2) Sharp, acrid, pungent.
3) Sharp, smart (as intellect), intelligent.
4) Violent, strong, sharp, intense; अयमपि पटुर्धारासारो न बाणपरंपरा (ayamapi paṭurdhārāsāro na bāṇaparaṃparā) V.4.1; U.4.3.
5) Shrill, clear, sharp-sounding; किमिदं पटुपटहशङ्खमिश्रो नान्दीनादः (kimidaṃ paṭupaṭahaśaṅkhamiśro nāndīnādaḥ) Mu.6; पटुपटहध्वनिभिर्विनीतनिद्रः (paṭupaṭahadhvanibhirvinītanidraḥ) R.9.71,73; Māl.5.4.
6) Apt, disposed; स्मर्तुमधिगतगुणस्मरणाः पटवो न दोषमखिलं खलूत्तमा (smartumadhigataguṇasmaraṇāḥ paṭavo na doṣamakhilaṃ khalūttamā); Śi. 15.43.
7) Harsh, cruel, hard-hearted.
8) Sly, cunning, crafty, roguish.
9) Healthy, sound; मृदुसूर्याः सुनीहाराः पटुशीताः समाहिताः (mṛdusūryāḥ sunīhārāḥ paṭuśītāḥ samāhitāḥ) (śūnyāraṇyāḥ) Rām.3.16.12.
1) Active, busy.
11) Eloquent, talkative,
12) Blown, expanded.
13) Hard, rough, fierce.
14) Contumelious (as a speech).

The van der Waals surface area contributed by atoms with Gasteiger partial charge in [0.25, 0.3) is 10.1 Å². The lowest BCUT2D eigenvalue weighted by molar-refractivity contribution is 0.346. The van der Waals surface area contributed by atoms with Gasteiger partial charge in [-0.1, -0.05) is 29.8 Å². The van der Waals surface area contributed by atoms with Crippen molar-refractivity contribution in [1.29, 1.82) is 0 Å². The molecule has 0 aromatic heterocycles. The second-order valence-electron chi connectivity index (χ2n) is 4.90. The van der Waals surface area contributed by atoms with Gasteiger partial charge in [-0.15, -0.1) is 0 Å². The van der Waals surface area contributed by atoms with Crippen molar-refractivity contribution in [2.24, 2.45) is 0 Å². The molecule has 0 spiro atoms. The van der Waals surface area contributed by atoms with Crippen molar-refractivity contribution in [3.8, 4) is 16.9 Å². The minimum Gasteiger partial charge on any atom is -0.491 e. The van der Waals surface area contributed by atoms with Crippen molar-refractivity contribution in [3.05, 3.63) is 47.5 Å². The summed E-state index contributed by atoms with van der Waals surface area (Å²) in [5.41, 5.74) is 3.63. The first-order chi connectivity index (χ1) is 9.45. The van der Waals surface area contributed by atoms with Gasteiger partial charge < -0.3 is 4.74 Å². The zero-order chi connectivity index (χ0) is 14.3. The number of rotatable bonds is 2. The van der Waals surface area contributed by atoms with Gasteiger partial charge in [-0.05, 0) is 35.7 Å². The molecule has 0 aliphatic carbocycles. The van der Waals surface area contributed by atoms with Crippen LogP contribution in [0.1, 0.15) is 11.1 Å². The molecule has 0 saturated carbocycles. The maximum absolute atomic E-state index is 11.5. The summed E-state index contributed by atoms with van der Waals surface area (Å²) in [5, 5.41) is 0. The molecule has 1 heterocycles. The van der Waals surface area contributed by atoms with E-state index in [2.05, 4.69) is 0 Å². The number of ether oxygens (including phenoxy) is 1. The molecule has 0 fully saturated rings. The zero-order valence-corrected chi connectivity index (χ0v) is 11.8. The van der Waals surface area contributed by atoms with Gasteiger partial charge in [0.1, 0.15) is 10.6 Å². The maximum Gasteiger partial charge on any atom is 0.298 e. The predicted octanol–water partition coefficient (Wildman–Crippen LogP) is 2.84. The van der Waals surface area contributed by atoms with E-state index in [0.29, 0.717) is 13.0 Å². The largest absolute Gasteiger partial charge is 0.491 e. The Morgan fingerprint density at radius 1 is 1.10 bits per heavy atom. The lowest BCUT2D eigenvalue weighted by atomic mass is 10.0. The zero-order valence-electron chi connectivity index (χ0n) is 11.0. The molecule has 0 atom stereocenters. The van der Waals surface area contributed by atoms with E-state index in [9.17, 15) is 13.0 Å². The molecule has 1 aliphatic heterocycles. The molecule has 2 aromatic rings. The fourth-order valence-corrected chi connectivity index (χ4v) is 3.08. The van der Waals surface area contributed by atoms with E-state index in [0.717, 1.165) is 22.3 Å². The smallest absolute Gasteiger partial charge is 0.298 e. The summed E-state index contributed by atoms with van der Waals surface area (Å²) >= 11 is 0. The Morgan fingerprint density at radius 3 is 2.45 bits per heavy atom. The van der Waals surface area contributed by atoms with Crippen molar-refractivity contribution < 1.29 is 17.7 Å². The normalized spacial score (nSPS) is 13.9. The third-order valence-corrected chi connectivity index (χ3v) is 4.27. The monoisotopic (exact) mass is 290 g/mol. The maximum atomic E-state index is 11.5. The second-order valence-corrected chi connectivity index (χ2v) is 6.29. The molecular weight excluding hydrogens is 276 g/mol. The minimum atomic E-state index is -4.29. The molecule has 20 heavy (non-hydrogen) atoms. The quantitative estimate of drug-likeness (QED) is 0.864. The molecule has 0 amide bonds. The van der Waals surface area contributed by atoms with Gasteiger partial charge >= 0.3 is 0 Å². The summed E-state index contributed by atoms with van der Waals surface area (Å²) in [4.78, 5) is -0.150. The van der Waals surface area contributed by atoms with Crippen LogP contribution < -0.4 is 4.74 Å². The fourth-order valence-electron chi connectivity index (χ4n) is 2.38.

-ṭuḥ, -ṭu n. A mushroom (chatrā).
-ṭu n. Salt.Source: Cologne Digital Sanskrit Dictionaries: Edgerton Buddhist Hybrid Sanskrit Dictionary
Paṭu (पटु).—[ is sometimes written by error for Sanskrit paṭṭa, [Page316-b+ 71] especially in the sense of (honorary) fillet or turban; or even seemingly for Sanskrit paṭa, see s.v. paṭa 3, and Kāraṇḍavvūha below. In Lalitavistara 275.4 most mss. point to °paṭv-ābaddha, but it seems we must read with Lefm. vimukti-paṭṭābaddho, bound (decorated) with the honorary-turban of emancipation (Tibetan confusedly rnam par grol paḥi, = vimukti, thabs thob pa, according to Foucaux il a trouvé le moyen de…, but thabs might well indicate paṭu as the [Buddhist Hybrid Sanskrit] reading); in Lalitavistara 367.9; 430.10 and 13 both edd. paṭṭa, some mss. in all, all mss. in 430.10 paṭu; in Kāraṇḍavvūha 84.20 text muktā- paṭu-dāma-kalāpa-pralambitāni, but read paṭṭa or else paṭa as in 87.5 muktāhāra-paṭa-dāma-kalāpa-pralam- bitāni.]Source: Cologne Digital Sanskrit Dictionaries: Shabda-Sagara Sanskrit-English Dictionary